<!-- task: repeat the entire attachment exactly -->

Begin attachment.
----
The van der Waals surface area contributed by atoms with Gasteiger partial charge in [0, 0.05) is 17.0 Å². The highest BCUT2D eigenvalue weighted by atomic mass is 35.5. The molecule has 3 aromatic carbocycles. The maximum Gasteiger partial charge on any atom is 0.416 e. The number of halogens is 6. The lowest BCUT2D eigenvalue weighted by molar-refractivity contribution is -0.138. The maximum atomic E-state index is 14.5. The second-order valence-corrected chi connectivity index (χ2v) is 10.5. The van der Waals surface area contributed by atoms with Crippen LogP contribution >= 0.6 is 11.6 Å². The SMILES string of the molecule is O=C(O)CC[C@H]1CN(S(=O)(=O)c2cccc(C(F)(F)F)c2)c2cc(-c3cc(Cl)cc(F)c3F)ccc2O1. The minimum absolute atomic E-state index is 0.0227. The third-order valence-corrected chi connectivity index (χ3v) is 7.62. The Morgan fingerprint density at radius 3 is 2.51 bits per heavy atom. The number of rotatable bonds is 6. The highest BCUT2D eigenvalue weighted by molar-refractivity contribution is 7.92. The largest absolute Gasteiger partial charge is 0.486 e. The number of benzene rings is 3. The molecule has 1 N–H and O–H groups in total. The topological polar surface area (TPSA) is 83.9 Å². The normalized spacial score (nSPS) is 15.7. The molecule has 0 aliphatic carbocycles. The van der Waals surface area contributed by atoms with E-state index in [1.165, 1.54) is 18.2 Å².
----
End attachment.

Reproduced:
The van der Waals surface area contributed by atoms with Gasteiger partial charge in [0, 0.05) is 17.0 Å². The highest BCUT2D eigenvalue weighted by atomic mass is 35.5. The molecule has 3 aromatic carbocycles. The maximum Gasteiger partial charge on any atom is 0.416 e. The number of halogens is 6. The lowest BCUT2D eigenvalue weighted by molar-refractivity contribution is -0.138. The maximum atomic E-state index is 14.5. The second-order valence-corrected chi connectivity index (χ2v) is 10.5. The van der Waals surface area contributed by atoms with Crippen LogP contribution >= 0.6 is 11.6 Å². The SMILES string of the molecule is O=C(O)CC[C@H]1CN(S(=O)(=O)c2cccc(C(F)(F)F)c2)c2cc(-c3cc(Cl)cc(F)c3F)ccc2O1. The minimum absolute atomic E-state index is 0.0227. The third-order valence-corrected chi connectivity index (χ3v) is 7.62. The Morgan fingerprint density at radius 3 is 2.51 bits per heavy atom. The number of rotatable bonds is 6. The highest BCUT2D eigenvalue weighted by molar-refractivity contribution is 7.92. The largest absolute Gasteiger partial charge is 0.486 e. The number of benzene rings is 3. The molecule has 1 N–H and O–H groups in total. The topological polar surface area (TPSA) is 83.9 Å². The normalized spacial score (nSPS) is 15.7. The molecule has 0 aliphatic carbocycles. The van der Waals surface area contributed by atoms with E-state index in [1.165, 1.54) is 18.2 Å².